History of Taxation in India
The article ‘History of Taxation in India’ aims to analyse and elucidate the history along with the features of the taxation system in India. Taxation is the most important and largest source of financing for the country. According to the provisions of the Constitution of India, the government has the right to collect these taxes from the public. The government uses tax money for various programs aimed at advancing the nation.
The Indian tax system is built on a three-tier federal framework. Taxation in India is a transfer of payment collected by the national government from the people or other taxpayers for the growth and security of the country. They are usually unavoidable taxes, fines or other charges imposed on people or businesses to pay for government activities.
Taxation in India is a concept that aims to improve society by providing basic comforts and conveniences to all. These payments are used for all public works, such as building schools or roads. They can be collected by an individual or a large company.
The state imposes taxes for state use and service. The state takes and collects them from the purchase or sale of goods or services. Taxes bring income to the state and are therefore one of the most important parts of the administrative system of any form of government. The strength of the economy depends on how good the tax system is. A fair tax system can promote the economic growth of a country and lead to its prosperity. This in turn makes its citizens happier and more productive.
Effective tax policy leads to GDP growth and it is considered healthy if it fulfils an attractive, distributive and stabilizing function in the economy. There are two types of payments – direct and indirect. Direct taxes are those that an entity pays directly to the government and include income tax, property tax, etc. Indirect taxes are taxes that the (economic) entity pays through third parties.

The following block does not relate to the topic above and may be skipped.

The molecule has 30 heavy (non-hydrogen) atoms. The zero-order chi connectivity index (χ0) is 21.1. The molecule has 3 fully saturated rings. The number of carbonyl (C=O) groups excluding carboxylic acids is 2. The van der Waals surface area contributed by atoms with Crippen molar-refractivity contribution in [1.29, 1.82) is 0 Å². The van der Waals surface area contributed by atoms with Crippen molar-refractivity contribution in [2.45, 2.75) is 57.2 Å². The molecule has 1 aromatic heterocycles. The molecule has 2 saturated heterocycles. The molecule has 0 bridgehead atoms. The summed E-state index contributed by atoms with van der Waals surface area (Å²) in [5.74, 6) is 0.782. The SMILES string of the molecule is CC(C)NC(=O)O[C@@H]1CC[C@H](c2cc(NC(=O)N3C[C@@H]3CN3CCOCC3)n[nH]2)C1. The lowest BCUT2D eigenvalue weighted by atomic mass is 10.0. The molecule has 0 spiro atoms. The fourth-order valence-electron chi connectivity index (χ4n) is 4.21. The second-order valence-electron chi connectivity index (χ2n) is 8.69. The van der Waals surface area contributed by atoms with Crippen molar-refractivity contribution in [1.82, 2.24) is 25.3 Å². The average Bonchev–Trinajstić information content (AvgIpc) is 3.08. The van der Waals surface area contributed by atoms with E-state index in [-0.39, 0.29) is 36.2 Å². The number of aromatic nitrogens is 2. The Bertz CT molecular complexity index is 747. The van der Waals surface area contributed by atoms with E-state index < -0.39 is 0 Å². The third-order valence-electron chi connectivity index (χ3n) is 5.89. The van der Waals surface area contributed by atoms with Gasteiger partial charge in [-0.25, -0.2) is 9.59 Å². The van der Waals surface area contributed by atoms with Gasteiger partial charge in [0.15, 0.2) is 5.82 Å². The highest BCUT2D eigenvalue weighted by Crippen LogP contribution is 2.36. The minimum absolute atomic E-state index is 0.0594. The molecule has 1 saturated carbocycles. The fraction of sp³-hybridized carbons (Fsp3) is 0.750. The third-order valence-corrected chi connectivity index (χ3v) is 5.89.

Origin of Taxation in India
The word ‘tax’ has been derived from the Latin word ‘taxare’, meaning ‘to assess the worth of something’.
Both Manu Smriti and Arthashastra refer to various tax measures. A detailed analysis of this subject in Manu Smriti and Arthashastra clearly showed the existence of a rational system of taxation even in ancient times. In addition, taxes were levied on various individuals such as actors, dancers, singers and all classes. In ancient times, taxes were paid in the form of gold coins, livestock, grain, raw materials and also personal services.
It is the oldest and most dominant source of income tax. Manusmriti emphasizes strategic imposition and regulation of corporate income tax. According to Manu, taxation should not be a painful experience for test subjects. Taxation must be correct enough to achieve a reasonable revenue target and feel right to the masses.
The income tax provisions of Manusmrti are as follows:
- Merchants would pay 20 per cent of the revenue
- Artisans would pay 20% of the income
- Farmers would pay 1/6, 1/8 or 1/10 of the value of the total output.
Arthashastra is one of the most important sources of tax laws and regulations in India. Arthashastra could be considered the main Indian text that mentions the finance, financial management and financial law of the country in a structured way. The book was written by Kautilya around 2300 BC. This accreditation had an enormous impact on the development of the Indian income tax system. Kautilya proposed a system of taxation based on the principle of “maximum welfare of society”. The text discussed the creation of a defined tax code. The principles, tax rates and obligations of tax collectors were determined in advance in the book. The schedule, payment dates, quantity and type of goods received for each payment were also coded. The book also mentions export and import taxes, road user fees, etc.
Income tax provisions mentioned in Arthashastra are:
- Farmers would pay land tax at a flat rate of 1/6 of the production
- The rich would pay higher taxes, and the less privileged would have lower taxes
- Reserve rule with limited flexibility for taxpayers
Sir James Wilson introduced the Indian tax system in 1850. He was appointed as the Finance Minister of India under British rule. The Indian Income Tax Act, enacted in 1860, marked a fundamental turning point in India’s taxation system. The reason behind the introduction of this law was to counterbalance the losses suffered by the British government after the famous rebellion of 1857.
Historical background of Income Tax in India